Incorporate Faith or Spirituality
Teach your kids that not everyone is good at everything. You can include your family’s faith in this lesson, if desired.
Everyone’s born with different skills. It’s not about being the best at everything (that’s impossible). It’s about knowing what you’re good at and becoming the best you can be at those things. It’s about using what you’re good at to help yourself and others.
Don’t Pressure Your Child
Some parents are serious about sports and put pressure on their children to achieve greatness. But an early hypercompetitive environment can lead to burnout and injury in addition to negative emotional effects.
Avoid pushing your child to fulfill your agenda. Your child is his or her own person with unique strengths and weaknesses. Encourage them toward healthy goals but don’t force them to be someone they’re not.
Remain Patient with Your Competitive Child
It’ll take time to help your competitive child learn better behaviors. Remember: important lessons aren’t learned overnight. Repetition, patience, and practice are essential.
Replay the “life’s not fair” game often. Have ongoing discussions about learning and faith, teaching your child that everyone has different strengths and gifts— it’s about how we learn to use these gifts to help others. Remind your child they don’t have to be perfect to be loved and they don’t have to be the best at everything to be a good team player.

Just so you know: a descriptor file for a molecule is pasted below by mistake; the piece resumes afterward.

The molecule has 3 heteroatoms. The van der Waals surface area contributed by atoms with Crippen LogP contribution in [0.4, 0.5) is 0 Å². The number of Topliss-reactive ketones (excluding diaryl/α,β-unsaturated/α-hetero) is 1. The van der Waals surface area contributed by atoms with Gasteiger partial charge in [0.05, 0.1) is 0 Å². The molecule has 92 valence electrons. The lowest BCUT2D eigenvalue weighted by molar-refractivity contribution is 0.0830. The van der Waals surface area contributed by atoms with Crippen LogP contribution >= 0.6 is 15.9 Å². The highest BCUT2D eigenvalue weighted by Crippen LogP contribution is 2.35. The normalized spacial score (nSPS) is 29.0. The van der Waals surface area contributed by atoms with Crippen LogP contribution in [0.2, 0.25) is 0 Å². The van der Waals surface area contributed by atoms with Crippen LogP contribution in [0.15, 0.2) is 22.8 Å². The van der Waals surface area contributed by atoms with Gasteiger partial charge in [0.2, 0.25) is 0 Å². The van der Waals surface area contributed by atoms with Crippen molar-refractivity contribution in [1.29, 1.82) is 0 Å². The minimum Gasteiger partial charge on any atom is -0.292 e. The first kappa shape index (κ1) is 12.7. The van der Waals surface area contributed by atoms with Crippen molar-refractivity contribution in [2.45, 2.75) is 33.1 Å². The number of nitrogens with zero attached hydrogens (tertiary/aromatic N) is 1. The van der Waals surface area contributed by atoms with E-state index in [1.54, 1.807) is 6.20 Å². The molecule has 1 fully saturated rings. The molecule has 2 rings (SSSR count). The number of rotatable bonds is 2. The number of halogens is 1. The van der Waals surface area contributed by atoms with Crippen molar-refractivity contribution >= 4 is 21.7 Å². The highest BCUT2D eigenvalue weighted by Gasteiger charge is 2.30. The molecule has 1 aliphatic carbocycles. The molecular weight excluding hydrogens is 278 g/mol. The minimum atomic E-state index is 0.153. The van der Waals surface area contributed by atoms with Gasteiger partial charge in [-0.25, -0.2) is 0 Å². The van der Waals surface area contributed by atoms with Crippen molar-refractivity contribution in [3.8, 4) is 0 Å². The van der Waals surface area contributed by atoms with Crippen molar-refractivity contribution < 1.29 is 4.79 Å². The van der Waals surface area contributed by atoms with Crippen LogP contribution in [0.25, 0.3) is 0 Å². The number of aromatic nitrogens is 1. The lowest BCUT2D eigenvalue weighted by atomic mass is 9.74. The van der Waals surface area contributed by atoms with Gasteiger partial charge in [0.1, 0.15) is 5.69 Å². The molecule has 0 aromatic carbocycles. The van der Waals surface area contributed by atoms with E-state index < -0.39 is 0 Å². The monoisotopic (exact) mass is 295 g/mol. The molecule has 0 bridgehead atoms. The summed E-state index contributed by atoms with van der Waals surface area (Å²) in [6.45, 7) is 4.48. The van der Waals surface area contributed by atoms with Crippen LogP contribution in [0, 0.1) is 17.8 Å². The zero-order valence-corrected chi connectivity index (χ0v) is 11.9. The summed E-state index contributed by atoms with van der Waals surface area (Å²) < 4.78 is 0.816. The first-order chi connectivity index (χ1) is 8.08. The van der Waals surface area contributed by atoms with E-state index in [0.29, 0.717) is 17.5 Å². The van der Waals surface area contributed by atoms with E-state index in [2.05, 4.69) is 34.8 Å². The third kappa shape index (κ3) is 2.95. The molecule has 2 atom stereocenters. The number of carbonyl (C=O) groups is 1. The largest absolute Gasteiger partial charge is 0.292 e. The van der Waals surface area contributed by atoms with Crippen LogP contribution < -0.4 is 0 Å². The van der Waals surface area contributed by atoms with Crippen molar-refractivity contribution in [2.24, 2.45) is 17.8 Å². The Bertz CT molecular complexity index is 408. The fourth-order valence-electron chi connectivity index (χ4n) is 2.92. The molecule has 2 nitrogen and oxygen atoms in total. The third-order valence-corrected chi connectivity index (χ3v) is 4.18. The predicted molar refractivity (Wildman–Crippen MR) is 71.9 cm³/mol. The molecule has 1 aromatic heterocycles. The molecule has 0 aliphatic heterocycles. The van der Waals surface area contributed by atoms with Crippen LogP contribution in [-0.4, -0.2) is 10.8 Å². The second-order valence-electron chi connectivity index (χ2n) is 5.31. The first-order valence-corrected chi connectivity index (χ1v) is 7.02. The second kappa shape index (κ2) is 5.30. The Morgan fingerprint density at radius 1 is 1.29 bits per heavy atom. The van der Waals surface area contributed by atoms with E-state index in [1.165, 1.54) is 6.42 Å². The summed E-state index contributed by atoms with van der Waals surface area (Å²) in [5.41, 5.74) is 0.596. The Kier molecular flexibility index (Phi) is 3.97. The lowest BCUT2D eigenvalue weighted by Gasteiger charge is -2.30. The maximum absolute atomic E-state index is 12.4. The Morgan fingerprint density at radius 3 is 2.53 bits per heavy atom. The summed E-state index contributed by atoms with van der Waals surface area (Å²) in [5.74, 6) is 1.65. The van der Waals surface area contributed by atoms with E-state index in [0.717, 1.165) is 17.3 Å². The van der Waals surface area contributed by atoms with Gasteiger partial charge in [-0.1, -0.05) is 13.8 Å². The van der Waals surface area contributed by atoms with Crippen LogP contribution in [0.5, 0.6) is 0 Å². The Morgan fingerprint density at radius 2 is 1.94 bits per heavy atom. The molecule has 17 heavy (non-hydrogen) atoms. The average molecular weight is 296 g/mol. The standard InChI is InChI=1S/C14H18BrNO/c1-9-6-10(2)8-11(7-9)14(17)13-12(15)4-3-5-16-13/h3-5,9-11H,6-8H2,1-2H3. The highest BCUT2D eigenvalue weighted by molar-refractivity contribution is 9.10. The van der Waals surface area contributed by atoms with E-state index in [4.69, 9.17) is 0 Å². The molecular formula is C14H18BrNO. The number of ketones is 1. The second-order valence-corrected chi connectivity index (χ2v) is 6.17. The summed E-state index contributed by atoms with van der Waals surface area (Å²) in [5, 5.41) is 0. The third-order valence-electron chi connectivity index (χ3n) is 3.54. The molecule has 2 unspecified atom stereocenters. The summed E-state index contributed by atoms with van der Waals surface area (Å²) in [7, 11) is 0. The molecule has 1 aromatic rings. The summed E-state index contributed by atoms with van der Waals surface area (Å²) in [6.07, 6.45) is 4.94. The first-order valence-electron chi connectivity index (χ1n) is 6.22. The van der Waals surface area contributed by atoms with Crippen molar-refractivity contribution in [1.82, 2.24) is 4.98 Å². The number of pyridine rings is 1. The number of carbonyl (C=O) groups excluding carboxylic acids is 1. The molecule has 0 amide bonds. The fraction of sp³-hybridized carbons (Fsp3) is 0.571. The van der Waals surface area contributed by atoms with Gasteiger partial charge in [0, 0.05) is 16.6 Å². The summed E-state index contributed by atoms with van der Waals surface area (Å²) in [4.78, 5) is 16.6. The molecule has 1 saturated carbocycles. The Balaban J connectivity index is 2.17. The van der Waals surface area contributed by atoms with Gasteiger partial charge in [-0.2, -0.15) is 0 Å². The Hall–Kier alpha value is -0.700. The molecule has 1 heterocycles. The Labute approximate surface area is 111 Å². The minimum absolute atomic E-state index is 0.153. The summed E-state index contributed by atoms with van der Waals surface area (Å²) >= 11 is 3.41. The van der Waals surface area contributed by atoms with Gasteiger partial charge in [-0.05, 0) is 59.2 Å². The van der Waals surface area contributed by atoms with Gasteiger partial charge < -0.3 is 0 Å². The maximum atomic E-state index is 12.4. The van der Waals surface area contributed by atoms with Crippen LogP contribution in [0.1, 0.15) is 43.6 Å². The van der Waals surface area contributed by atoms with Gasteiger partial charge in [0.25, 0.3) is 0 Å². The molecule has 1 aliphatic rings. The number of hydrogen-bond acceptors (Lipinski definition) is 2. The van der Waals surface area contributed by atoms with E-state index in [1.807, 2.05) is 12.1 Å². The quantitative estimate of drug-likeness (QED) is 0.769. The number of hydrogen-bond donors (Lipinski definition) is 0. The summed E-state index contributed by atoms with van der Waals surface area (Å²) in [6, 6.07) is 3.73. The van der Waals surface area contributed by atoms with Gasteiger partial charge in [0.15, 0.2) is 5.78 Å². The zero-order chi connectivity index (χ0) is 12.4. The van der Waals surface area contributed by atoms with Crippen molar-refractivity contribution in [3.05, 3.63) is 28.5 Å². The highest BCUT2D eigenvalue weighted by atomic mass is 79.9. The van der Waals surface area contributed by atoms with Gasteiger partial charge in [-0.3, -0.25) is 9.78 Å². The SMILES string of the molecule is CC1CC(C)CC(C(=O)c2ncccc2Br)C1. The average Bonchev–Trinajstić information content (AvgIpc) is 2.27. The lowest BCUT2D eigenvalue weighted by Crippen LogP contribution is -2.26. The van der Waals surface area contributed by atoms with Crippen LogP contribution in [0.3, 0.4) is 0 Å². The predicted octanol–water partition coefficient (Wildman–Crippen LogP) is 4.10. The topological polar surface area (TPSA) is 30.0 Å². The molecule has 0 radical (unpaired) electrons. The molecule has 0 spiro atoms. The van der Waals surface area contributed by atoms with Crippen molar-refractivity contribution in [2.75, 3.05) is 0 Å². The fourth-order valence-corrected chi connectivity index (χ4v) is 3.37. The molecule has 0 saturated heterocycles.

You may also need to reach out for help if you find you can’t do it on your own. Some parents need extra resources that can help deal with this behavior.
Support for Overly Competitive Kids, Teens, and Families
It’s never easy to learn or implement new lessons for kids with behavioral challenges. Whether you’re dealing with a super competitive child or teenager, there are tools to help you have these conversations.If you want to learn to attune to your child’s needs and learn to speak their language, join the Bloom community today.